Mariana Amorim (Cornell University), Rachel Dunifon (Cornell University), and Natasha Pilkauskas recently co-authored a paper on "The magnitude and timing of grandparental coresidence during childhood in the U.S." The paper was published on December 5 in Demographic Research.
Background: The likelihood that a US child will live with a grandparent has increased over time. In 2015, nearly 12% of children lived with a grandparent. However, the likelihood that a child will ever live with a grandparent is not known.
Objective: We calculate the cumulative and age-specific probabilities of coresidence with grandparents during childhood. We stratify our analyses by types of grandparent-grandchild living arrangements (grandfamilies and three-generation households) and by race and ethnicity.
Methods: We use two data sets – the pooled 2010–2015 American Community Surveys (ACS) and the 1997 National Longitudinal Survey of Youth (NLSY–97) – and produce estimates using life tables techniques.
Results: Results indicate that nearly 30% of US children ever coreside with grandparents. Both three-generation and grandfamily living arrangements are more prevalent among racial and ethnic minority groups, with three-generation coresidence particularly common among Asian children. Black children are nearly two times as likely to ever live in a grandfamily as compared to Hispanic and white children, respectively. Children are much more likely to experience grandparental coresidence during their first year of life than in any other year.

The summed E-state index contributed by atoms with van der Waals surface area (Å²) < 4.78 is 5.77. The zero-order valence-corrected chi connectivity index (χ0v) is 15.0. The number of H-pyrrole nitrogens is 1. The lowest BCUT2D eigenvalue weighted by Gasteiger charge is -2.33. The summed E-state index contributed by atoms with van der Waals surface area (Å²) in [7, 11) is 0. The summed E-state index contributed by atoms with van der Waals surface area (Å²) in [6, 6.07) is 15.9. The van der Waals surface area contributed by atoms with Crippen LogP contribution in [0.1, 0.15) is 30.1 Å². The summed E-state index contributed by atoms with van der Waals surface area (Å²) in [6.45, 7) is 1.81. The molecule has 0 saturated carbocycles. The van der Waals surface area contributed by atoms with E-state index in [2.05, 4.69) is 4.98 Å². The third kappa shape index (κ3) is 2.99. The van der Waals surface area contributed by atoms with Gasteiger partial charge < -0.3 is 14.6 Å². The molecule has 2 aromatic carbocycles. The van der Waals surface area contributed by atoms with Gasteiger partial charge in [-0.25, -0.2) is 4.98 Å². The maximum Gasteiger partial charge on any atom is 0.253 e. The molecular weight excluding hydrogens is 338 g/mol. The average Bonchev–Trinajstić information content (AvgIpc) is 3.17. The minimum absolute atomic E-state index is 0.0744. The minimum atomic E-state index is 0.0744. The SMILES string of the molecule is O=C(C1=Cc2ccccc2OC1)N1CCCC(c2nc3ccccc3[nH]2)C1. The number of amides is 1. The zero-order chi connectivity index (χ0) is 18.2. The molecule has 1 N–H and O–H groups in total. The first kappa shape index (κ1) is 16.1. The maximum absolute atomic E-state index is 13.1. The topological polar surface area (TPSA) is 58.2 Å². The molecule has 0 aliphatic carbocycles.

Conclusions: This paper suggests that the magnitude of grandparental coresidence is greater than previously known, particularly in early childhood.
Contribution: This is the first study to calculate age-specific and cumulative probabilities of coresidence with grandparents during the whole childhood. Doing so allows us to better craft public policies and guide new research on family complexity.